Market Watch 1995 Volvo 850 T5-R

Market Watch 1995 Volvo 850 T5-R

I was there to witness the Volvo 850 T5-R miracle. A press car appeared in the BBC Pebble Mill car park – where those early-Nineties series of Top Gear were filmed – and Clarkson and I took it for a spin. We ripped through Birmingham, front tyres fighting for grip and out onto the M6, laughing out loud at the amazing, incredible urge.

That day we both sensed that this was a seminal moment in Volvo’s history. A break from its sensible heritage with a large helping of Swedish mischief. Everybody loved the 850-T5R and when Tom Walkinshaw prepared an estate version for the British Touring Car Championship in 1994 with a mock Alsatian propped up in the back, it became one of the coolest touring cars of all time. Few of us noticed that the 850 was also one of the first production cars to feature daytime running lights and side airbags – Volvo’s famed SIPS System – and to be honest, I don’t think we cared. Later, for Channel 5’s Fifth Gear, I bought a black auto T5R for an affordable performance car feature I was filming. At weekends there would be a queue to borrow it, and its reliability, flat ride and turn of speed so delighted the camera crew that we ran it as a photography car for more than a year.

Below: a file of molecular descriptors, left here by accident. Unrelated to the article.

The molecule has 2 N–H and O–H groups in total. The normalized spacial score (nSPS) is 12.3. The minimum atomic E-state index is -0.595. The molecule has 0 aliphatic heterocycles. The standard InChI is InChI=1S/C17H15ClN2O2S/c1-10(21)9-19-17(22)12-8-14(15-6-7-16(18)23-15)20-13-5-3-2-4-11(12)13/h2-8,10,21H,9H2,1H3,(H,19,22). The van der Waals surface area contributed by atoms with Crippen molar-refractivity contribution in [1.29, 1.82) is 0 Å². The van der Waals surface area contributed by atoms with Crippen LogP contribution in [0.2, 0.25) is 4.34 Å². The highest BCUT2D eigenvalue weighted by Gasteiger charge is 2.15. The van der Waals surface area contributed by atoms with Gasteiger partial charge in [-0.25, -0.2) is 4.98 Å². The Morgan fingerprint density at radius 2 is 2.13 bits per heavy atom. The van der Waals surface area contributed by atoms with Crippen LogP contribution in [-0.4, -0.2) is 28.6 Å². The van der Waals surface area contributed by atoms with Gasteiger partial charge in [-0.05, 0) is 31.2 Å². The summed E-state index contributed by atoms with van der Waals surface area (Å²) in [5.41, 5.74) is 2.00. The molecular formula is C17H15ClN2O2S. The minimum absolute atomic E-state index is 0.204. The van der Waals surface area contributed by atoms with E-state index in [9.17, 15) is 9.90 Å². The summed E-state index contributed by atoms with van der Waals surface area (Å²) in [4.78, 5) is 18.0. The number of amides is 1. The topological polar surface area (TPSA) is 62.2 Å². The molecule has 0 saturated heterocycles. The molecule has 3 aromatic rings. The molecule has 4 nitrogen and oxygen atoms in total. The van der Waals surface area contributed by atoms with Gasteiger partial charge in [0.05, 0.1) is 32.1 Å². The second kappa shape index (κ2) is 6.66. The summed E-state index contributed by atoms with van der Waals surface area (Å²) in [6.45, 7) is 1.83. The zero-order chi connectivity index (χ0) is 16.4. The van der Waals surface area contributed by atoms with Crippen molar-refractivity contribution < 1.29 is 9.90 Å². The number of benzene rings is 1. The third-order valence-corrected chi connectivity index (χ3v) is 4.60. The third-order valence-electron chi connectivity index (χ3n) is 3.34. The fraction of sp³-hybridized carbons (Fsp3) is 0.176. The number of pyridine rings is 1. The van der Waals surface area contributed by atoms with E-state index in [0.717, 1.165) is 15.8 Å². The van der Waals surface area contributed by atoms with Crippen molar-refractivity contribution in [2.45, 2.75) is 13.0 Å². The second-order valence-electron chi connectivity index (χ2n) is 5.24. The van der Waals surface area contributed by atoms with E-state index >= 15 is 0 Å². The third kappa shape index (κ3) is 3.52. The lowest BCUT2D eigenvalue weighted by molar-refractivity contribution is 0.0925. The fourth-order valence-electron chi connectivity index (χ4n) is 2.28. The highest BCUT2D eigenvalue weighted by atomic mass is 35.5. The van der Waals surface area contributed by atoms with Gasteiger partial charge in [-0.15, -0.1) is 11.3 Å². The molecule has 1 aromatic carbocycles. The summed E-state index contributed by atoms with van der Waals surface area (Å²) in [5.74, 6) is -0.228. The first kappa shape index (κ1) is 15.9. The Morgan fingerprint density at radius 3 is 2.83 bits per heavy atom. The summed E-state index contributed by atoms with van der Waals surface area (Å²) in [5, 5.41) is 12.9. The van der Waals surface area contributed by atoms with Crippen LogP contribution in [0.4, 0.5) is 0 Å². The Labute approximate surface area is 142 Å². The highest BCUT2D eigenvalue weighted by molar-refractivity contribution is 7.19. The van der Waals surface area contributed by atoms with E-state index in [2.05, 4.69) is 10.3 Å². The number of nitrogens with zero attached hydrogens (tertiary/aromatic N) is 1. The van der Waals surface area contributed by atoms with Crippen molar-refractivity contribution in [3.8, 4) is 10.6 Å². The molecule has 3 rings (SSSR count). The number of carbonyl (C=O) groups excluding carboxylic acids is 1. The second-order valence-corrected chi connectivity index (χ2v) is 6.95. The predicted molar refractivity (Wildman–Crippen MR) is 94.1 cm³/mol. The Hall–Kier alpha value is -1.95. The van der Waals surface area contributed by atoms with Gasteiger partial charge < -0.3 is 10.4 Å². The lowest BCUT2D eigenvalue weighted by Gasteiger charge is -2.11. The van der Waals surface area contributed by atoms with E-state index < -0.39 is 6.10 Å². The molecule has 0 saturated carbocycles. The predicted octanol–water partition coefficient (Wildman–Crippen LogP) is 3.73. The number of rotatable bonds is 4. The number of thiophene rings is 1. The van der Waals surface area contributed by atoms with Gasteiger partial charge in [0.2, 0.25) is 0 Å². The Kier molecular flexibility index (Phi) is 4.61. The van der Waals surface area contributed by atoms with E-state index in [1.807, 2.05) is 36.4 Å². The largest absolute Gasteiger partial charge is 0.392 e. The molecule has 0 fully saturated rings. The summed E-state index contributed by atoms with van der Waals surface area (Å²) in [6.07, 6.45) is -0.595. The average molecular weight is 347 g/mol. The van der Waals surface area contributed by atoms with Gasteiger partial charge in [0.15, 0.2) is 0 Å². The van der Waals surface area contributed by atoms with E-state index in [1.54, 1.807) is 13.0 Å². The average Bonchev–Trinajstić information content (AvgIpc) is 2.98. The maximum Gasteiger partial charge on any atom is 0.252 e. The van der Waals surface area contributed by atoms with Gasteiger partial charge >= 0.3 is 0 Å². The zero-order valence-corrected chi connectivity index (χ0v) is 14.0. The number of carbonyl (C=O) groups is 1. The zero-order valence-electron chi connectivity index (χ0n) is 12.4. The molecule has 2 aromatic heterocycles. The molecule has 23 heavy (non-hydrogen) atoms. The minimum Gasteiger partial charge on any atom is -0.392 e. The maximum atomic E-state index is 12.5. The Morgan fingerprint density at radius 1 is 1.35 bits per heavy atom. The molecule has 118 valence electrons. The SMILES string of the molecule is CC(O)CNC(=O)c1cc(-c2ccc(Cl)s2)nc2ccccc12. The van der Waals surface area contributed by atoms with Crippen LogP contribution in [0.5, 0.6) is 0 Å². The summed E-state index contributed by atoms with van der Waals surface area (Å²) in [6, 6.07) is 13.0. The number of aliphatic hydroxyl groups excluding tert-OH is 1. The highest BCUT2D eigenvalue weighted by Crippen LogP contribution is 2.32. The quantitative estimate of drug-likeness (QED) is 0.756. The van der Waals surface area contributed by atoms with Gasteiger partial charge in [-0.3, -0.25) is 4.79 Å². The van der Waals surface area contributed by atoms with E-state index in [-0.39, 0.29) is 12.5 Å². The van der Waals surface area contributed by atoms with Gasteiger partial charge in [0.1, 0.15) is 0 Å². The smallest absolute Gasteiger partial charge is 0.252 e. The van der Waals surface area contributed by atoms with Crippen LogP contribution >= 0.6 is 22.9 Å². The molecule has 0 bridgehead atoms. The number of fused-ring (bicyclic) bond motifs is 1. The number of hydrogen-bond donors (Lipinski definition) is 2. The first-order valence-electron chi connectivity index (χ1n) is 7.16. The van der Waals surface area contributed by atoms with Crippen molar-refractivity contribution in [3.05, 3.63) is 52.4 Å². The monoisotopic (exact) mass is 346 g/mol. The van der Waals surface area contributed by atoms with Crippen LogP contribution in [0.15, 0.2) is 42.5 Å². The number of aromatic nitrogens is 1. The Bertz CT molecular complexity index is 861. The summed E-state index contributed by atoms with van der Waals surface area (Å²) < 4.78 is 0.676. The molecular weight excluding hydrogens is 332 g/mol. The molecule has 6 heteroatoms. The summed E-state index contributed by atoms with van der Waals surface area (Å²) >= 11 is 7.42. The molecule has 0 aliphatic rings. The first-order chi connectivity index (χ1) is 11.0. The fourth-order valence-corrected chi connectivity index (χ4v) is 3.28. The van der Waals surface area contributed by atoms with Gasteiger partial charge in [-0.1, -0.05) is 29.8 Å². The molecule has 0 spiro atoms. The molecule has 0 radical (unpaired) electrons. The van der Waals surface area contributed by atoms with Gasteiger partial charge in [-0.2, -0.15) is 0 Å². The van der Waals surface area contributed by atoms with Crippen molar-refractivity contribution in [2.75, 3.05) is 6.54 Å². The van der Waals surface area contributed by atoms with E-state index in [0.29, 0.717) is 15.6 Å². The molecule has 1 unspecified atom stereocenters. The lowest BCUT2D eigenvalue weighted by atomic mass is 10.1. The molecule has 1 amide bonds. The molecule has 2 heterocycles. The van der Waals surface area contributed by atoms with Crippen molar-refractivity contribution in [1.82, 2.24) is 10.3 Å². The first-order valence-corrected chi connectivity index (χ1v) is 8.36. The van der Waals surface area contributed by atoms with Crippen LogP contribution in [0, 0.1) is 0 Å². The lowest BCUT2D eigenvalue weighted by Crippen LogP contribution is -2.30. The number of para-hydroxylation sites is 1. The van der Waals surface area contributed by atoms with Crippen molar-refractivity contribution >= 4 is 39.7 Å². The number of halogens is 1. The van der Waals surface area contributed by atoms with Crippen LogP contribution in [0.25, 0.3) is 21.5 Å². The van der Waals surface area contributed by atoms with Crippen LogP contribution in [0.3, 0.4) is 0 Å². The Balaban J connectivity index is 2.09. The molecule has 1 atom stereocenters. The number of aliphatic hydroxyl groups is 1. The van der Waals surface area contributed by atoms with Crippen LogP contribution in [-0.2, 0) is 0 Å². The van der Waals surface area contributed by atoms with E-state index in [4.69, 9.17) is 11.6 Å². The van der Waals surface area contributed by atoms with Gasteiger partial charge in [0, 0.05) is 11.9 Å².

The effect of the T5R on Volvo’s brand was immediate. For a company that routinely sent out press releases about seatbelts and airbags, it was transformational. And when UK motorway cops chose T5s and T5Rs as high-speed pursuit cars, the unheard of happened – BMW buyers started buying Volvos. Yellow manual-gearbox T5-R estates became cult cars and outside the bars and eateries of the Kings Road, the new hot Volvo rubbed spoilers with 911s and 355s as a widely admired performance car icon. And it still is. The five-pot 243bhp overboosted engine can dispatch 60mph in a little over six seconds and run to a limited 155mph, while the Porsche-inspired interior radiates Germanic efficiency. Only 440 T5Rs were sold in the UK which is one of the reasons why we’re hailing it as a Smart Buy. Other reasons include its one-year-only production, longevity, reliability, and the fact that despite that halo of residual glamour, T5Rs are still relatively inexpensive.

In Perth, Scotland there’s a UK-supplied, privately owned 1996 T5R auto estate in Olive Green Pearl with 98,000 miles for £9000 or ‘near offer’ – which sounds on the cheap side. Usually £12k-£15k seems the ballpark for decent examples with manual Cream Yellow estates running at a solid £5000-£7000 premium over everything else. Ex-Japan T5Rs can make good buys (749 were sold there) because they won’t be rusty and are usually very well maintained. Expect to pay around £10k for a Japanese-market car with around 100,000 miles but make sure it’s got a service history and hasn’t been modified.

Like the Honda and Triumph, seek out original unspoilt specimens. Our photo car is bone-stock original but has been sympathetically refreshed over time and looks like it’s only a few years old. Estates are more desirable than saloons and the debate between four-speed auto or the five-speed manual will never be settled. I prefer the auto because it’s quicker off the mark, less unruly at the front wheels and the tyres last longer.